I recount here a summary of the end of a lecture given in the 1960s by Robert LeFevre.
Of the 56 signatories of the Declaration of Independence (the guys I fondly recall being called the Founding Fathers, the ones who risked everything for liberty), how many subsequently signed the Constitution (drafted roughly 12 years later)? I had assumed that most of the Founding Fathers also had signed the Constitution.
The answer is 6. They were George Read, Roger Sherman, Benjamin Franklin, Robert Morris, George Clymer, and James Wilson. What about the other 50 who signed the Declaration?
The guys who “gifted” us this wonderful Constitution were not exactly the same guys who thought about rights and liberties and all that silly little utopian stuff. In fact, those ideas were so important to them that they didn’t get around to talking about rights until a few years after the Constitution was ratified.
Most of those guys, those stargazers, were neither delegates to the Constitutional Convention nor to the state conventions which were rigged to ratify it. In other words, they were working in opposition to the passage of such a document. Did you learn that in your high school history books? Is there really one group of people called the “Founders”? No, as Robert LeFevre pointed out, there was one group of people that brought us liberty, and yet another who brought us power.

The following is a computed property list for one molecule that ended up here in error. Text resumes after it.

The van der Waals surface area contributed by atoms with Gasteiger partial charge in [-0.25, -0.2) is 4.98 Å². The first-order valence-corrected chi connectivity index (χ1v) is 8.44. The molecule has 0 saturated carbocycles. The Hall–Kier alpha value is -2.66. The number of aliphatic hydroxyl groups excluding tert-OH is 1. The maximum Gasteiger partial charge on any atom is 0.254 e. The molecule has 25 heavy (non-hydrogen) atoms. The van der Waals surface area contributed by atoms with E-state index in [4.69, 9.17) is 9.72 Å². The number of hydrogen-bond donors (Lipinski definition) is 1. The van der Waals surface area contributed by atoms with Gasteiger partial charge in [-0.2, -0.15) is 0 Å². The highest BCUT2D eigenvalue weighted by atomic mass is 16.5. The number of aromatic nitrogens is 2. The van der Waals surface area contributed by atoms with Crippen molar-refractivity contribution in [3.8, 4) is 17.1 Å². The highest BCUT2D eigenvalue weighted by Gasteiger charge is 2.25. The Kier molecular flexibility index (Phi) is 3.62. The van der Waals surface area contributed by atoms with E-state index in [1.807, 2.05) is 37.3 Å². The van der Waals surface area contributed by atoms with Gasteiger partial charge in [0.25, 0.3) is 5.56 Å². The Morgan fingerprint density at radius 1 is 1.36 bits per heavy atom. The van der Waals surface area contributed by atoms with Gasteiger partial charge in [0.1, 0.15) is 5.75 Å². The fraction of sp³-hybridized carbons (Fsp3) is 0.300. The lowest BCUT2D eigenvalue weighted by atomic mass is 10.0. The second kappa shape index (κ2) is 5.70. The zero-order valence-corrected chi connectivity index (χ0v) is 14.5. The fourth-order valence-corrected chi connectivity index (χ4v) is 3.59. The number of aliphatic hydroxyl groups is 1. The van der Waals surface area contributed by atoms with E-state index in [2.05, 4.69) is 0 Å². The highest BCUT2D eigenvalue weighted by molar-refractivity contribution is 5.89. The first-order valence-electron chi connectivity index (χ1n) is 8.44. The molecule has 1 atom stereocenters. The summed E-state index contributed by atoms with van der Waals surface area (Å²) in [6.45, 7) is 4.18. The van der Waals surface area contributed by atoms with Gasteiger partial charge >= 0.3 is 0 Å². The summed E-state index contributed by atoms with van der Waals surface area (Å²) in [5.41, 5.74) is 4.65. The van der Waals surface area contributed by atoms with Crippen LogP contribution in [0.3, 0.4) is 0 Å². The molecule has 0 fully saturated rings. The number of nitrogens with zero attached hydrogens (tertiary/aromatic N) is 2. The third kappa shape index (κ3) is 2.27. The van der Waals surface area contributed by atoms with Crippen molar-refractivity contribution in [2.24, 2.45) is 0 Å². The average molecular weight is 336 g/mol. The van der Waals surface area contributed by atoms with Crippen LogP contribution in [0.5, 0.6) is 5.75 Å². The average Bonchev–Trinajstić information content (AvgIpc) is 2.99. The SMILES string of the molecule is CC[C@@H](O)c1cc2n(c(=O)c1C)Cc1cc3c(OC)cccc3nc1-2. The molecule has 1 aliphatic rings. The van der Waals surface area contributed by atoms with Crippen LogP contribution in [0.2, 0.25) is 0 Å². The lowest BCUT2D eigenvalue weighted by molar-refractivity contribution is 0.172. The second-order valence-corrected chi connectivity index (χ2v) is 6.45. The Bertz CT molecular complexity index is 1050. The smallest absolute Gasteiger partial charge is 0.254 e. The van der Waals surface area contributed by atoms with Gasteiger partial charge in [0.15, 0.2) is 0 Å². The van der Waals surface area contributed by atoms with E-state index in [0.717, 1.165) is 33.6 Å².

And what did some of the prominent thinkers of the time say about the Constitution?
Franklin said at the end, “gentlemen, you now have a Constitution. It is not as good as we could have hoped, but it is good as we are going to get. It will serve us alright for a while. But it will end in tyranny because there is nothing within it to prevent it.
Indeed, we are all frogs in a pot.